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61 Reforms to C-61, Day 35: TPMs - Unnecessary Coverage of Circumvention Devices

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Friday August 08, 2008
I have spent much of the past month identifying problems with Bill C-61's anti-circumvention provisions.  While the bill misses many necessary exceptions and includes exceptions that do not withstand careful analysis, even the current list of exceptions pre-suppose that a person has the technical ability to circumvent.  There may be a group of Canadians with sufficient technical expertise to do so, but my sense is that the overwhelming majority would not even know where to begin. 

There are several mechanisms that could be used to address this issue (and note that it must be addressed or else even the meagre exceptions within C-61 will be illusory).  The first would be to ensure that the bill does not touch the legality of circumvention devices themselves.   Section 41(1)(c) provides that no person shall:

manufacture, import, provide - including by selling or renting - offer for sale or rental or distribute any technology, device or component if

(i) the technology, device or component is designed or produced primarily for the purposes of circumventing a technological measure,
(ii) the uses or purposes of the technology, device or component are not commercially significant other than when it is used for the purposes of circumventing a technological measure, or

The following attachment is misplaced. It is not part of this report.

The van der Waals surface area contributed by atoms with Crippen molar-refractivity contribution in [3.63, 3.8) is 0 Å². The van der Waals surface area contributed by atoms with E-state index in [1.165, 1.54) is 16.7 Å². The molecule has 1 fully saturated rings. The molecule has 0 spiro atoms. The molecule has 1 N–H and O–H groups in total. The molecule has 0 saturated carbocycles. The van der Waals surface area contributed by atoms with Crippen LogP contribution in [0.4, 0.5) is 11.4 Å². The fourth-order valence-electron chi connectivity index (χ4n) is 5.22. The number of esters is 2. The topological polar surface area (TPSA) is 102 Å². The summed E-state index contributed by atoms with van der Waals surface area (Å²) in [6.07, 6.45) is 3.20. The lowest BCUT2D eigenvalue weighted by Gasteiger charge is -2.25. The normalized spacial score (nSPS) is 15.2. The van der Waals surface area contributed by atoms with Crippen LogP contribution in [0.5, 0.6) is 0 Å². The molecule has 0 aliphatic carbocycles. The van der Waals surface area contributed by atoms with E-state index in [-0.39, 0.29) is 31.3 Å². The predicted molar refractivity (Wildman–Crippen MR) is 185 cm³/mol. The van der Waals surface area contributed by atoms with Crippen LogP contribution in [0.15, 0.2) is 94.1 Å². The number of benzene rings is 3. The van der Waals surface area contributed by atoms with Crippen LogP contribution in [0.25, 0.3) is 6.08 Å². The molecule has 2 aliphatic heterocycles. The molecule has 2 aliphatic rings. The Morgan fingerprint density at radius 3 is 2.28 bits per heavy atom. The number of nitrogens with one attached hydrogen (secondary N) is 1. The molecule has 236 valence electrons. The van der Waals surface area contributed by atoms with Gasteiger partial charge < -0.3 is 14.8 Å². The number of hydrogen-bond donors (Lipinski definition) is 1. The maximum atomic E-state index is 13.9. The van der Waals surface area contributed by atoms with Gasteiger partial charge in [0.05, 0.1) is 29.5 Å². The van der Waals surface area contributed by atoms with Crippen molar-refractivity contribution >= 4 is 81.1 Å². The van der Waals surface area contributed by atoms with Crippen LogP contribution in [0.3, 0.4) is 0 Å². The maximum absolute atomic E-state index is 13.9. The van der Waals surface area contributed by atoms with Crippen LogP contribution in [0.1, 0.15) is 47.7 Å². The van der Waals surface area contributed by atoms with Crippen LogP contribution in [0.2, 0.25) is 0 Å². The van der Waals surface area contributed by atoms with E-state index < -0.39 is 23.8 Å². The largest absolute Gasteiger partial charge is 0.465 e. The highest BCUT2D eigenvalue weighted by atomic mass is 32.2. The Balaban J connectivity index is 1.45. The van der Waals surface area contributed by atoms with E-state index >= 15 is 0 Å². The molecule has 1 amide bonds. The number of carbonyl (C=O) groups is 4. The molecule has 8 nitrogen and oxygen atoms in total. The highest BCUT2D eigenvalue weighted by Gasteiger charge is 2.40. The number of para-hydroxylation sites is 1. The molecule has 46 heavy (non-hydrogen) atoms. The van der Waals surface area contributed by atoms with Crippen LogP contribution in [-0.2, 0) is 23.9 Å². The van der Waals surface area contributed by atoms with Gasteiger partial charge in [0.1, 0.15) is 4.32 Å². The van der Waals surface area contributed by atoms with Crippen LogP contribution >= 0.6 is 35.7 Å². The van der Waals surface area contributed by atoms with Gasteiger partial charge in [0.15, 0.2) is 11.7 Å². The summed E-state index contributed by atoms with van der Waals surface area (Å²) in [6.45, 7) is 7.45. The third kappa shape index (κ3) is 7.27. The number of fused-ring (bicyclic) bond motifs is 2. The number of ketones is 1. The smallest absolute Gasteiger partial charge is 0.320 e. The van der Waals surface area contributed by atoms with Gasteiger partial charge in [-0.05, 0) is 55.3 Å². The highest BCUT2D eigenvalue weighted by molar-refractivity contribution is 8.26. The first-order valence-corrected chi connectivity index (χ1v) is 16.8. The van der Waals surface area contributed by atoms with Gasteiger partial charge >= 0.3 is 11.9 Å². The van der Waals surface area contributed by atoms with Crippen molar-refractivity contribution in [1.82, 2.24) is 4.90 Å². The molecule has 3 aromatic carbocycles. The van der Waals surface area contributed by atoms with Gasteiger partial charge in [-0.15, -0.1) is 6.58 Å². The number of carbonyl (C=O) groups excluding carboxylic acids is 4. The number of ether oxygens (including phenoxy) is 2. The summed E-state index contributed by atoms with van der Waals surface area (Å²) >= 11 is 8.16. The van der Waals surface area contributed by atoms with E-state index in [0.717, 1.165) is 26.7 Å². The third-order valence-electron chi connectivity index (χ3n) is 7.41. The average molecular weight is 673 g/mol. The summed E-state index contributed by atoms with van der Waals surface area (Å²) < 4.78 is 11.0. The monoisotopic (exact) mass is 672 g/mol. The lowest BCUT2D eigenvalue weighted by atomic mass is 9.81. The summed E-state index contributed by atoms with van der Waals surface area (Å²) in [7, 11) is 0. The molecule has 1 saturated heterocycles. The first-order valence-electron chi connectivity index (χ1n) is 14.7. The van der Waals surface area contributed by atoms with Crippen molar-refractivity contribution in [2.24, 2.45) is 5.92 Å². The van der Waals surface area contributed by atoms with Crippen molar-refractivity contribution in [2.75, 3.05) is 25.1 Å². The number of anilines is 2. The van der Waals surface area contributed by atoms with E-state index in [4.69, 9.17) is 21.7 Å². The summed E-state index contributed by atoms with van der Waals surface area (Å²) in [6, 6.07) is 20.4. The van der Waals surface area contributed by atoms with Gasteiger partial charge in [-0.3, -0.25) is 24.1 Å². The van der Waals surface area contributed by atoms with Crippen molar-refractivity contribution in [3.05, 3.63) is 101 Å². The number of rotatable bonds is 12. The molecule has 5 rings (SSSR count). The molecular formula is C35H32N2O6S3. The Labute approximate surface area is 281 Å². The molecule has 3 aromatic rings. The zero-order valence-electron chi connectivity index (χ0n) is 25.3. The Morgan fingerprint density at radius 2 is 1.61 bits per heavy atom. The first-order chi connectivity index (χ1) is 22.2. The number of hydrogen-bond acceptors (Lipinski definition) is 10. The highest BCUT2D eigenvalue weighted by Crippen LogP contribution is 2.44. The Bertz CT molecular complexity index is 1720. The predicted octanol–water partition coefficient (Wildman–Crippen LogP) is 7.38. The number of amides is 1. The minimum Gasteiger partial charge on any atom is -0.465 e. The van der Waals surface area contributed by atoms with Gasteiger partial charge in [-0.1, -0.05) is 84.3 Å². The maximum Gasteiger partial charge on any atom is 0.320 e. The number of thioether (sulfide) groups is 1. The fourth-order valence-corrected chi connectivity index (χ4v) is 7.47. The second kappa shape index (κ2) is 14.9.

(iii) the person markets the technology, device or component as being for the purposes of circumventing a technological measure or acts in concert with another person in order to market the technology, device or component as being for those purposes.
 
From a WIPO ratification perspective, there is no requirement for this provision.  Indeed, Bill C-60 provided a model that did not touch devices themselves, choosing instead to target conduct involving circumvention for the purposes of copyright infringement.  By removing the unnecessary ban on devices that can be used to circumvent, there is a greater likelihood that Canadians would have access to programs that could be used to retain their existing rights and protect their privacy.  Bill C-60 got this issue right and C-61 should be amended by restoring an approach that avoids regulating technologies in this manner.
Comments (6)add comment

a guest said:

...
[ link ]

"Market will solve text message concerns: Minister"

O RLY?????

Here is Minister Prentice again, ignoring wireless crisis and net neutrality issues, and known to be pushing American cartel agendas.

"The two telecommunications giants say the new charge is necessary because of the increased costs on their networks of handling the growing popularity of text messaging and that the fee will only affect a small number of customers because most already subscribe to a plan that allows them to send and receive a certain number, or unlimited, text messages."